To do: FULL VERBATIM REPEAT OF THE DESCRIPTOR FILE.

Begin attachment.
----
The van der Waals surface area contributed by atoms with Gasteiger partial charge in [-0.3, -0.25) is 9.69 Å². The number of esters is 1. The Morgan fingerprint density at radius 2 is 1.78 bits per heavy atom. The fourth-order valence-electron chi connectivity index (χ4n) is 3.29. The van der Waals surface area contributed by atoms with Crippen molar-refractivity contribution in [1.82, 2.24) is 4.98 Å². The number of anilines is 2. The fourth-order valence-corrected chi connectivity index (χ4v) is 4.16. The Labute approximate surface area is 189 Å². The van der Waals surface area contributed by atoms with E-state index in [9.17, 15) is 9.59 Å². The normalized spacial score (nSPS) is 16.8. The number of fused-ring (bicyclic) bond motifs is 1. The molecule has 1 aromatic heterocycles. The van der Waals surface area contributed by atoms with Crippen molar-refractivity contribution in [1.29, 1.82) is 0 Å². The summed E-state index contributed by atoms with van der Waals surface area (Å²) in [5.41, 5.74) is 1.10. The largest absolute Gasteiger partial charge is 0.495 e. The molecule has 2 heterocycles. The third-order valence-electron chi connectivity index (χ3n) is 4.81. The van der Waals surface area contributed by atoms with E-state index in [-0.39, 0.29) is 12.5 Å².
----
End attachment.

The van der Waals surface area contributed by atoms with Gasteiger partial charge in [-0.3, -0.25) is 9.69 Å². The number of esters is 1. The Morgan fingerprint density at radius 2 is 1.78 bits per heavy atom. The fourth-order valence-electron chi connectivity index (χ4n) is 3.29. The van der Waals surface area contributed by atoms with Crippen molar-refractivity contribution in [1.82, 2.24) is 4.98 Å². The number of anilines is 2. The fourth-order valence-corrected chi connectivity index (χ4v) is 4.16. The Labute approximate surface area is 189 Å². The van der Waals surface area contributed by atoms with E-state index in [9.17, 15) is 9.59 Å². The normalized spacial score (nSPS) is 16.8. The number of fused-ring (bicyclic) bond motifs is 1. The molecule has 1 aromatic heterocycles. The van der Waals surface area contributed by atoms with Crippen molar-refractivity contribution in [1.29, 1.82) is 0 Å². The summed E-state index contributed by atoms with van der Waals surface area (Å²) in [5.41, 5.74) is 1.10. The largest absolute Gasteiger partial charge is 0.495 e. The molecule has 2 heterocycles. The third-order valence-electron chi connectivity index (χ3n) is 4.81. The van der Waals surface area contributed by atoms with E-state index in [-0.39, 0.29) is 12.5 Å².